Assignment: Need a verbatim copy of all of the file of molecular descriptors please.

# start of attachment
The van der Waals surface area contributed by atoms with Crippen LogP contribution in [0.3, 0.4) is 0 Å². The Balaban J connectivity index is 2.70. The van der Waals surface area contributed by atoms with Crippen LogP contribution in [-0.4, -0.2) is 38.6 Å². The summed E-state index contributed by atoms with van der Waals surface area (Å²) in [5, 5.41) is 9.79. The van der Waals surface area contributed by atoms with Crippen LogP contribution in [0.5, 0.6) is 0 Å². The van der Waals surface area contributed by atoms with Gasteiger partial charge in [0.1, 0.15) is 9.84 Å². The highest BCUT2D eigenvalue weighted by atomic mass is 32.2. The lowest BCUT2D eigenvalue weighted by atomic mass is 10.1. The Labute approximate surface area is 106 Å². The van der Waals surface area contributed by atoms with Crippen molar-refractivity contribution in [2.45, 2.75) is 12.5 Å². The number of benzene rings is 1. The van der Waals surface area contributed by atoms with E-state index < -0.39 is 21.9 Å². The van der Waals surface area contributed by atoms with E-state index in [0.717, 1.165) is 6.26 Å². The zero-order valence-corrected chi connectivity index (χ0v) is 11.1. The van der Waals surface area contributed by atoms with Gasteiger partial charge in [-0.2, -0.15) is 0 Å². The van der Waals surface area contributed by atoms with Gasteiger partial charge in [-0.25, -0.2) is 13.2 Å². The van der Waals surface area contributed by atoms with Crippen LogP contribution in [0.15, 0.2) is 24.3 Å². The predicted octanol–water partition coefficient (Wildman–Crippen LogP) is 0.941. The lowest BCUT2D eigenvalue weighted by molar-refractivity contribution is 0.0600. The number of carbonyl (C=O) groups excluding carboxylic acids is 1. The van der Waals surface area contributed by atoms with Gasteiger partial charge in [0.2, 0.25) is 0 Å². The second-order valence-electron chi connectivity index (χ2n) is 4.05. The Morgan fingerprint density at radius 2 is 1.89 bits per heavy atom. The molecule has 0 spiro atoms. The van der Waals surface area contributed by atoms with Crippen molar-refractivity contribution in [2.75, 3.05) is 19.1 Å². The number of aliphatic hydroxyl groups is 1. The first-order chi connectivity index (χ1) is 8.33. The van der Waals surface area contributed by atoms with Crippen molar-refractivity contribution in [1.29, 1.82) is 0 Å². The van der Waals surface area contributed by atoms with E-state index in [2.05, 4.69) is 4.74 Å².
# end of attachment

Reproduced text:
The van der Waals surface area contributed by atoms with Crippen LogP contribution in [0.3, 0.4) is 0 Å². The Balaban J connectivity index is 2.70. The van der Waals surface area contributed by atoms with Crippen LogP contribution in [-0.4, -0.2) is 38.6 Å². The summed E-state index contributed by atoms with van der Waals surface area (Å²) in [5, 5.41) is 9.79. The van der Waals surface area contributed by atoms with Crippen LogP contribution in [0.5, 0.6) is 0 Å². The van der Waals surface area contributed by atoms with Gasteiger partial charge in [0.1, 0.15) is 9.84 Å². The highest BCUT2D eigenvalue weighted by atomic mass is 32.2. The lowest BCUT2D eigenvalue weighted by atomic mass is 10.1. The Labute approximate surface area is 106 Å². The van der Waals surface area contributed by atoms with Crippen molar-refractivity contribution in [2.45, 2.75) is 12.5 Å². The number of benzene rings is 1. The van der Waals surface area contributed by atoms with E-state index < -0.39 is 21.9 Å². The van der Waals surface area contributed by atoms with E-state index in [0.717, 1.165) is 6.26 Å². The zero-order valence-corrected chi connectivity index (χ0v) is 11.1. The van der Waals surface area contributed by atoms with Gasteiger partial charge in [-0.2, -0.15) is 0 Å². The van der Waals surface area contributed by atoms with Gasteiger partial charge in [-0.25, -0.2) is 13.2 Å². The van der Waals surface area contributed by atoms with Crippen LogP contribution in [0.15, 0.2) is 24.3 Å². The predicted octanol–water partition coefficient (Wildman–Crippen LogP) is 0.941. The lowest BCUT2D eigenvalue weighted by molar-refractivity contribution is 0.0600. The number of carbonyl (C=O) groups excluding carboxylic acids is 1. The van der Waals surface area contributed by atoms with Gasteiger partial charge in [0.2, 0.25) is 0 Å². The second-order valence-electron chi connectivity index (χ2n) is 4.05. The Morgan fingerprint density at radius 2 is 1.89 bits per heavy atom. The molecule has 0 spiro atoms. The van der Waals surface area contributed by atoms with Crippen molar-refractivity contribution in [2.75, 3.05) is 19.1 Å². The number of aliphatic hydroxyl groups is 1. The first-order chi connectivity index (χ1) is 8.33. The van der Waals surface area contributed by atoms with Crippen molar-refractivity contribution in [1.29, 1.82) is 0 Å². The van der Waals surface area contributed by atoms with E-state index in [2.05, 4.69) is 4.74 Å².